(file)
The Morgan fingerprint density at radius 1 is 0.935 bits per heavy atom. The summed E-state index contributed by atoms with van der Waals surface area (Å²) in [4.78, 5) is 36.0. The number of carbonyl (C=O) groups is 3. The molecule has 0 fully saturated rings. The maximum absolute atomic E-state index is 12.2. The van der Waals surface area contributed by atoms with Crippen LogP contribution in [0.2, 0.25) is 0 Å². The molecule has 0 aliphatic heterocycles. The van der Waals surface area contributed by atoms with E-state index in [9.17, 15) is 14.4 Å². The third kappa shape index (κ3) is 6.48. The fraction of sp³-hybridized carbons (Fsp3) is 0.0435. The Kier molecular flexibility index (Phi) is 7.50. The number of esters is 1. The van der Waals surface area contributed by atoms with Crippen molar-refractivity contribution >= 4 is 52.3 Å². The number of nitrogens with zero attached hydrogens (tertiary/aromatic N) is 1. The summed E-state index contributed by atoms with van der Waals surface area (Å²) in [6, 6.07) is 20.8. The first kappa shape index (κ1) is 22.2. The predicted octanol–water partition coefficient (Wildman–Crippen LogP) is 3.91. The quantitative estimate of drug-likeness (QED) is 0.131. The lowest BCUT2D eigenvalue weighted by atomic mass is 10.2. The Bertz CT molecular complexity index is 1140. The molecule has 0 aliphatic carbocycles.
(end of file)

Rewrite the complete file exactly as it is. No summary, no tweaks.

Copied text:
The Morgan fingerprint density at radius 1 is 0.935 bits per heavy atom. The summed E-state index contributed by atoms with van der Waals surface area (Å²) in [4.78, 5) is 36.0. The number of carbonyl (C=O) groups is 3. The molecule has 0 fully saturated rings. The maximum absolute atomic E-state index is 12.2. The van der Waals surface area contributed by atoms with Crippen LogP contribution in [0.2, 0.25) is 0 Å². The molecule has 0 aliphatic heterocycles. The van der Waals surface area contributed by atoms with E-state index in [9.17, 15) is 14.4 Å². The third kappa shape index (κ3) is 6.48. The fraction of sp³-hybridized carbons (Fsp3) is 0.0435. The Kier molecular flexibility index (Phi) is 7.50. The number of esters is 1. The van der Waals surface area contributed by atoms with Crippen molar-refractivity contribution >= 4 is 52.3 Å². The number of nitrogens with zero attached hydrogens (tertiary/aromatic N) is 1. The summed E-state index contributed by atoms with van der Waals surface area (Å²) in [6, 6.07) is 20.8. The first kappa shape index (κ1) is 22.2. The predicted octanol–water partition coefficient (Wildman–Crippen LogP) is 3.91. The quantitative estimate of drug-likeness (QED) is 0.131. The lowest BCUT2D eigenvalue weighted by atomic mass is 10.2. The Bertz CT molecular complexity index is 1140. The molecule has 0 aliphatic carbocycles.